Holden Brougham

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Holden Brougham
Holden brougham.JPG
Overview
Manufacturer Holden
Production 1968–1971
Body and chassis
Class Full-size car
Body style 4-door sedan
Layout FR layout
Related Holden Premier
Chevrolet Constantia
Powertrain
Engine 4,093 cc Chevrolet 250 I6 (ZA)
5,025 cc Chevrolet 307 V8[1]
5,042 cc GMH 308 V8
Transmission 2-speed Powerglide automatic (HK, HT)[1]
3-speed Tri-Matic automatic (HT (May 1970 onwards), HG)[2][3]
Dimensions
Wheelbase 111.5 in (2,832 mm)[1]
Length 192 in (4,877 mm)[1]
Width 71.4 in (1,814 mm)[1]
Height 56 in (1,422 mm)[1]
Curb weight 3,097 lb (1,405 kg)[1]
Chronology
Successor Statesman

The Holden Brougham is a large, luxury automobile which was produced by General Motors–Holden's in Australia between July 1968 and 1971.

It was based on the mainstream Holden Premier of the same years, but with a lengthened rear body. The boot was simply extended by 8 inches (200 mm) rather than increasing the 111-inch (2,800 mm) wheelbase.[4] The Premier's four-headlight grille was also kept. The model was a hasty response to Ford Australia’s successful Fairlane.

History[edit]

The HK series Brougham was launched in July 1968 along with the new Monaro coupés, six months after the HK Series Holden Belmont/Kingswood/Premier models. The Brougham then followed the model cycles of these mainstream Holdens: the HT series was announced in July 1969 and the HG series in August 1970.

Because of its luxury positioning, the Brougham was only available with an automatic transmission, first a two-speed, then a three-speed after the HG's launch. The only engine available in the original HK Series Brougham was a Chevrolet 307-cubic-inch (5.0 L) V8.[4] The HT series was launched with the new Holden designed and built 308 cubic inch V8, and was the first Holden to be powered by this engine (the rest of the HT range got the 307 until the 308 was made available across the HT range in September 1969). The 308 was carried over to the HG Series Brougham.[5]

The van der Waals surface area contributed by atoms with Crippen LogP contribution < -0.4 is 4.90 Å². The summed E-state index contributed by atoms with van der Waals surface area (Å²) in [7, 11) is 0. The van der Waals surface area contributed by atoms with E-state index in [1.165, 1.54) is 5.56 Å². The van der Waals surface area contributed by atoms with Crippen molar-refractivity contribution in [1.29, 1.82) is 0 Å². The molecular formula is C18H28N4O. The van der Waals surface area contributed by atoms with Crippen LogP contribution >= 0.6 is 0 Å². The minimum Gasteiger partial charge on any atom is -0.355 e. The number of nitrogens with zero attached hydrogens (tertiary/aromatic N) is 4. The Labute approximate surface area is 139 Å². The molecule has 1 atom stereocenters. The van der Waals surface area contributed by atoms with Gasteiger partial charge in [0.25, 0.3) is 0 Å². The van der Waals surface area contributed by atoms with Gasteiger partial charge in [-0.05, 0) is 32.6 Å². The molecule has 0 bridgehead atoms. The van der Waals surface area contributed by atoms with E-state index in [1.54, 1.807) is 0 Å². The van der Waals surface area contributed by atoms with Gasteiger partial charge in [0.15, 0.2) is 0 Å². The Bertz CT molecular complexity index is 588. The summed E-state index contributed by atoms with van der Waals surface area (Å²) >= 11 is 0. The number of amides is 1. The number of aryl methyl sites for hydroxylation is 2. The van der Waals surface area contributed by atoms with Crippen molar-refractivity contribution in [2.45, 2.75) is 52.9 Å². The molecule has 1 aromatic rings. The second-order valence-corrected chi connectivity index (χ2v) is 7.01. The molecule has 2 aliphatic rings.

Throughout its production life the Ford Fairlane outsold it by a large margin. The Brougham was replaced by the long-wheelbase Statesman models in 1971, on the redesigned HQ platform.[6]

South Africa[edit]

From 1969 to 1971 the Brougham was marketed in South Africa as the Chevrolet Constantia.[7] In addition to the name change, the Constantia featured a unique grille and had trafficators on the leading edge of the front fenders (as did its little sister, the Chevrolet Kommando).[7] It utilised a 250 cid (4,093 cc) Chevrolet inline-six or, as an option, Chevrolet's 307 cu in (5,025 cc) small block V8.[8] Either engine version came equipped with the two-speed "Powerglide" automatic transmission.[8]

Gallery[edit]

Notes[edit]

  1. ^ a b c d e f g Garnier (1969). "Australian luxury saloon powered by American vee-8 engine. Very smooth two speed automatic and good performance. Over sensitive, low-geared power steering. Excellent brakes. Reasonable ride, suspension noisy. Nice interior. No plans for imports yet."
  2. ^ Bebbington (1998), p. 36. "Tri-matic automatic transmission replaced Powerglide late in the [HT] model run (May '70)".
  3. ^ Bebbington (1998), p. 38. "[The HG signified] the official introduction of the Tri-matic three-speed automatic transmission to the full-size car range."
  4. ^ a b Darwin (2002), p. 246.
  5. ^ Darwin (1983), p. 170.
  6. ^ "Car review – Holden Statesman V6 sedan". GoAuto. John Mellor. Retrieved 2008-03-05. 
  7. ^ a b Restored Cars #174, Jan–Feb 2006, pages 26–28
  8. ^ a b Braunschweig, Robert; et al, eds. (11 March 1971). Automobil Revue '71 (in German/French) 66. Berne, Switzerland: Hallwag SA. p. 1. 

References[edit]

Books

Journals

  • Garnier, Peter, ed. (31 July 1969). "Autotest: Holden Brougham (5,025 c.c.) Australian luxury saloon powered by American vee-8 engine. Very smooth two speed automatic and good performance. Over sensitive, low-geared power steering. Excellent brakes. Reasonable ride, suspension noisy. Nice interior. No plans for imports yet.". Autocar (London, United Kingdom: Haymarket Publishing) 131 (3843). 

External links[edit]